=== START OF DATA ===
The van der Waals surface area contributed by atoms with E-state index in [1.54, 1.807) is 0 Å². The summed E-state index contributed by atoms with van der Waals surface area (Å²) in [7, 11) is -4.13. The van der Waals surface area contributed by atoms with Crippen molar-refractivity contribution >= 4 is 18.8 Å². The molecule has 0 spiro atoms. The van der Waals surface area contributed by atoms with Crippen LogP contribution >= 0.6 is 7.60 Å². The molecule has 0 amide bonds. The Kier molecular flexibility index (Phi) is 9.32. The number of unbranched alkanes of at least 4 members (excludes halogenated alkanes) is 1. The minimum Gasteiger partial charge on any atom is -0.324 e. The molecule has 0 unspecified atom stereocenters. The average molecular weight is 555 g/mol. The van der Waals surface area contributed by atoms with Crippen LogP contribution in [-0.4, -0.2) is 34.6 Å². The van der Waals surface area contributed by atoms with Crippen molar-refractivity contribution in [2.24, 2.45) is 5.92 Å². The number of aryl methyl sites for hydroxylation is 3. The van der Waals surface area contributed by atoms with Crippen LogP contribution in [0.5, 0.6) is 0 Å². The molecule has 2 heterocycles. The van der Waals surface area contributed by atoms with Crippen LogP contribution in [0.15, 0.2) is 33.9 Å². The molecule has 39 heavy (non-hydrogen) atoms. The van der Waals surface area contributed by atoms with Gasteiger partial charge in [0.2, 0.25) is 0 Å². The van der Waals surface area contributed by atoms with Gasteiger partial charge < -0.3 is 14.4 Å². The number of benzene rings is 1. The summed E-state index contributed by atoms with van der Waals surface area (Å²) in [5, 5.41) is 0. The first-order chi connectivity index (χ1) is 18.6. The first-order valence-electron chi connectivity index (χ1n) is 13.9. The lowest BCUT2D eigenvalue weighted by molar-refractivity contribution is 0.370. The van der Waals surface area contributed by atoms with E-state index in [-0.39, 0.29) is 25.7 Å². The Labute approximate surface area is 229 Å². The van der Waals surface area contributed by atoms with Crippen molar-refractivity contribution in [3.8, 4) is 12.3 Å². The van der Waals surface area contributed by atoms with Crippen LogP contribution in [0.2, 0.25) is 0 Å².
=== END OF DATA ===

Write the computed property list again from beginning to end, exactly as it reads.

The van der Waals surface area contributed by atoms with E-state index in [1.54, 1.807) is 0 Å². The summed E-state index contributed by atoms with van der Waals surface area (Å²) in [7, 11) is -4.13. The van der Waals surface area contributed by atoms with Crippen molar-refractivity contribution >= 4 is 18.8 Å². The molecule has 0 spiro atoms. The van der Waals surface area contributed by atoms with Crippen LogP contribution >= 0.6 is 7.60 Å². The molecule has 0 amide bonds. The Kier molecular flexibility index (Phi) is 9.32. The number of unbranched alkanes of at least 4 members (excludes halogenated alkanes) is 1. The minimum Gasteiger partial charge on any atom is -0.324 e. The molecule has 0 unspecified atom stereocenters. The average molecular weight is 555 g/mol. The van der Waals surface area contributed by atoms with Crippen LogP contribution in [-0.4, -0.2) is 34.6 Å². The van der Waals surface area contributed by atoms with Crippen molar-refractivity contribution in [2.24, 2.45) is 5.92 Å². The number of aryl methyl sites for hydroxylation is 3. The van der Waals surface area contributed by atoms with Crippen LogP contribution in [0.5, 0.6) is 0 Å². The molecule has 2 heterocycles. The van der Waals surface area contributed by atoms with Crippen LogP contribution in [0.15, 0.2) is 33.9 Å². The molecule has 39 heavy (non-hydrogen) atoms. The van der Waals surface area contributed by atoms with Gasteiger partial charge in [0.2, 0.25) is 0 Å². The van der Waals surface area contributed by atoms with Gasteiger partial charge < -0.3 is 14.4 Å². The number of benzene rings is 1. The summed E-state index contributed by atoms with van der Waals surface area (Å²) in [5, 5.41) is 0. The first-order chi connectivity index (χ1) is 18.6. The first-order valence-electron chi connectivity index (χ1n) is 13.9. The lowest BCUT2D eigenvalue weighted by molar-refractivity contribution is 0.370. The van der Waals surface area contributed by atoms with E-state index in [-0.39, 0.29) is 25.7 Å². The Labute approximate surface area is 229 Å². The van der Waals surface area contributed by atoms with Crippen molar-refractivity contribution in [3.8, 4) is 12.3 Å². The van der Waals surface area contributed by atoms with Crippen LogP contribution in [0.2, 0.25) is 0 Å².